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Power Crisis: Why the debt keeps piling up?

July 20, 2012

If the circular debt is partly explained by the rising prices of oil internationally, another aspect is the domestic consumer who refuses to pay for the bulbs he lights and the air conditioners he runs.

And like any other business, the power sector cannot survive if the dues it is owed are not recovered.

The ministry of water and power concedes that the electricity distribution companies (discos) have to recover Rs375.73 billion from consumers.

But these consumers are not just errant individuals and tax evading businesses but also the government. This is an oft repeated story but such an important one that it has to be highlighted time and again.

No government, so far, has been able to make any of these institutions or sectors cough up - simply because of politics.

The private sector on the other hand owes Rs166.18 billion - these are mostly large commercial and industrial units that have piled up bills and then gone into litigation against the relevant Disco to avoid paying up.

And then there are powerful individuals. "Consumers who have to pay millions of outstanding electricity bills are well connected and influential," the official said adding that "We cannot even disconnect the supply to their installations - be it home or business."

Pakistan has nine electricity distribution companies and each one of them suffers from transmission and distribution (T&D) losses.

Of these, the losses of some are relatively low - from nine to 20 per cent. This includes Islamabad Electric Supply Company, followed by the three Discos of central Punjab. These are: Gujranwala Electric Power Company (GEPCO); Faisalabad Electric Supply Company; and Lahore Electric Supply Company (LESCO).

But this is the relatively good news.

Outside of upper and central Punjab, the default takes on grave proportions. Sindh and South Punjab are good examples of this.

Sukkur Electric Power Company (SEPCO)'s losses are 39 percent. Ironically, this disco was created as late 2010 to improve the power distribution network.

"There are frequent complaints of teams being held hostage or severely harassed by powerful people who are not paying bills," said an official of Sepco.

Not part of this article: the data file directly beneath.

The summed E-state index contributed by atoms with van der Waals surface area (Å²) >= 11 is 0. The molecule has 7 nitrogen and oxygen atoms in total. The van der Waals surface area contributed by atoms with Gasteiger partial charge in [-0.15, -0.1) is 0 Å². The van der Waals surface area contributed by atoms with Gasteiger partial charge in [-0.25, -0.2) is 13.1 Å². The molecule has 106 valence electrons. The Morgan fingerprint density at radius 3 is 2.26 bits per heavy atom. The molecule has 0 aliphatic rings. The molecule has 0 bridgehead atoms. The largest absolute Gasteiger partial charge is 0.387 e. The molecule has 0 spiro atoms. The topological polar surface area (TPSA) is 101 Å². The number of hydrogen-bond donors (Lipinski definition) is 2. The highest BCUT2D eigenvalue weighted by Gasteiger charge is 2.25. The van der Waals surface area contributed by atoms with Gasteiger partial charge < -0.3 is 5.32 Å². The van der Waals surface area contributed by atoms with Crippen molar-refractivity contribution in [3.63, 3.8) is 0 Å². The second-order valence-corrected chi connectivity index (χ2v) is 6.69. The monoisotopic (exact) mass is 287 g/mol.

Hesco's woes are no different - though from 38 per cent two years ago, its leakages have dropped to 28 per cent. But this is only because its troubled areas were taken away from it and given to SEPCO.

"Hesco has to recover Rs26 billion from the Sindh government and Rs12 billion from private consumers - but political pressure stops us from disconnecting any connection," said an official.

"Recently we disconnected the power supply to Wasa and some other departments over outstanding bills of Rs2.38 billion but half a dozen MNAs and MPAs intervened. The politicians' argument was that their voters would get upset," said one official.

Incidentally, two cheques amounting to Rs300 million and Rs200 million have not been honoured by the banks - but still Sindh Government got the power supply to these banks restored.

Hesco operates in 12 districts from Hyderabad to Shaheed Benezirabad (old Nawabshah).

Similar problems are also faced in parts of Khyber Pakhtunkhwa.

High T&D losses are also experiences by Peshawar Electric Supply Company (PESCO) which supplies power to over 2.0 million consumers in Khyber Pakhtunkhwa; Quetta Electric Supply Company (QESCO) which covers the entire Balochistan Province and Multan Electric Power Company (MEPCO).

An official of ministry of water and power said that "If we look at all the poorly performing Discos - they all operate in remote but politically volatile area where the elites are very strong and powerful," the official said. The better recovery rate is enjoyed by DISCOs that operate in relatively more developed parts of the country.

The ministry of water and power has recommended that this problem can partly be resolved if the federal government deducts the amounts owed by the provincial governments from the federal funds headed to the provincial governments.

"Prior to 2007, we used to get the bills cleared from the federal government grants to provinces but now the provinces are taking years do so," the ministry of water and power official said.